Financial literacy, the answer to your problems?

Financial problems are the leading cause of personal stress. This affects our physical and mental health, our family relationships and our productivity at work. I could complicate this, but we all intuitively know it’s true, because of our own experience.

Our government has an excellent resource in response to the National Strategy for Financial Literacy report with a vision to “strengthen the financial well-being of Canadians and their families.”
We’re also dedicated to this and will be communicating very heavily on the following topics:

  1. Managing money and debt wisely;
  2. Planning and saving for the future; and
  3. Preventing and protecting against fraud and financial abuse.

It’s not up to our school system to be teaching this stuff. The job of helping others become financially literate rests on our shoulders.
There is much that you can do to become a financial literacy champion. For instance:

  1. Take the time to give back, be a mentor to others and help guide them to the right resources. A good starting point is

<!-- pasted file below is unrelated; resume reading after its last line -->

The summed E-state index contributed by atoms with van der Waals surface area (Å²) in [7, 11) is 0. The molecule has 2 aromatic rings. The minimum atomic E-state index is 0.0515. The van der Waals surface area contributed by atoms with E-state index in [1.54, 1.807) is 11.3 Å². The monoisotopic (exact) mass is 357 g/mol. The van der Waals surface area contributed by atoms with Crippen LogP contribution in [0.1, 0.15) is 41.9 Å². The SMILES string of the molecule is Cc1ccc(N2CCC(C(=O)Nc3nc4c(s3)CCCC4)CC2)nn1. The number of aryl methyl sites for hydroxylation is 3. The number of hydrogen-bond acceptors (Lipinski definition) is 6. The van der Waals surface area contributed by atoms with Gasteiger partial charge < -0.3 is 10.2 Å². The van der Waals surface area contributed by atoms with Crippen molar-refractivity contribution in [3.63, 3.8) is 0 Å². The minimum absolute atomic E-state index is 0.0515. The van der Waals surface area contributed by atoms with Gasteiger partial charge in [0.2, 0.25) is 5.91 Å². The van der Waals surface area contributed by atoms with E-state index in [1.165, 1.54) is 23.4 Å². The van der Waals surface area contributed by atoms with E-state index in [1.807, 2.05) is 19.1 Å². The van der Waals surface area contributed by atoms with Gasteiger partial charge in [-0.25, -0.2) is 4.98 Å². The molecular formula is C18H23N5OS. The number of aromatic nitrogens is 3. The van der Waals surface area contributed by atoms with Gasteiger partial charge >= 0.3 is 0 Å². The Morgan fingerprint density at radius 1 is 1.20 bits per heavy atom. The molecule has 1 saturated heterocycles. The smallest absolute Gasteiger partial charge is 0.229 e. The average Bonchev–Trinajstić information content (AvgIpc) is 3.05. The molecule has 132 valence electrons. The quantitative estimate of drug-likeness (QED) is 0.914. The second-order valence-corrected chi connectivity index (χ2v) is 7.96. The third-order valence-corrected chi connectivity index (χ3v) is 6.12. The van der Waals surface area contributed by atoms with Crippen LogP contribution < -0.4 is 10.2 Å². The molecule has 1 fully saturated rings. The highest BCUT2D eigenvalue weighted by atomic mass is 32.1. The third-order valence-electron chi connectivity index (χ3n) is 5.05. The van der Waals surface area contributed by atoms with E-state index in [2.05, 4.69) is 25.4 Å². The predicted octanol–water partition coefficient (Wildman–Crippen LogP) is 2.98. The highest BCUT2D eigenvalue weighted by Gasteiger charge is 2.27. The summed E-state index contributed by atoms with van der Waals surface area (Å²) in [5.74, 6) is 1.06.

2. Badger your employer to hold seminars explaining the company benefit plan and how it fits into an overall financial plan. Employers can do a lot to help relieve the financial stresses of their team.
  3. Ask your community and trade organizations to put financial literacy speakers and workshops on the agenda.
  4. Challenge your financial service providers to ramp up their educational content and provide access to the resources you need to improve your financial IQ rather than just sell you their products.
  5. Within your household, discuss a different financial topic at the dinner table each week.
  6. Hold a multigenerational family meeting to have the difficult but necessary discussions surrounding estate planning.
  7. Commit to becoming a lifelong student of personal finance. Pick up the phone or send an email to your financial advisor and ask for help in the journey.

We all share a joint responsibility in helping others to succeed. Let’s not let a lack of financial literacy trigger another financial crisis.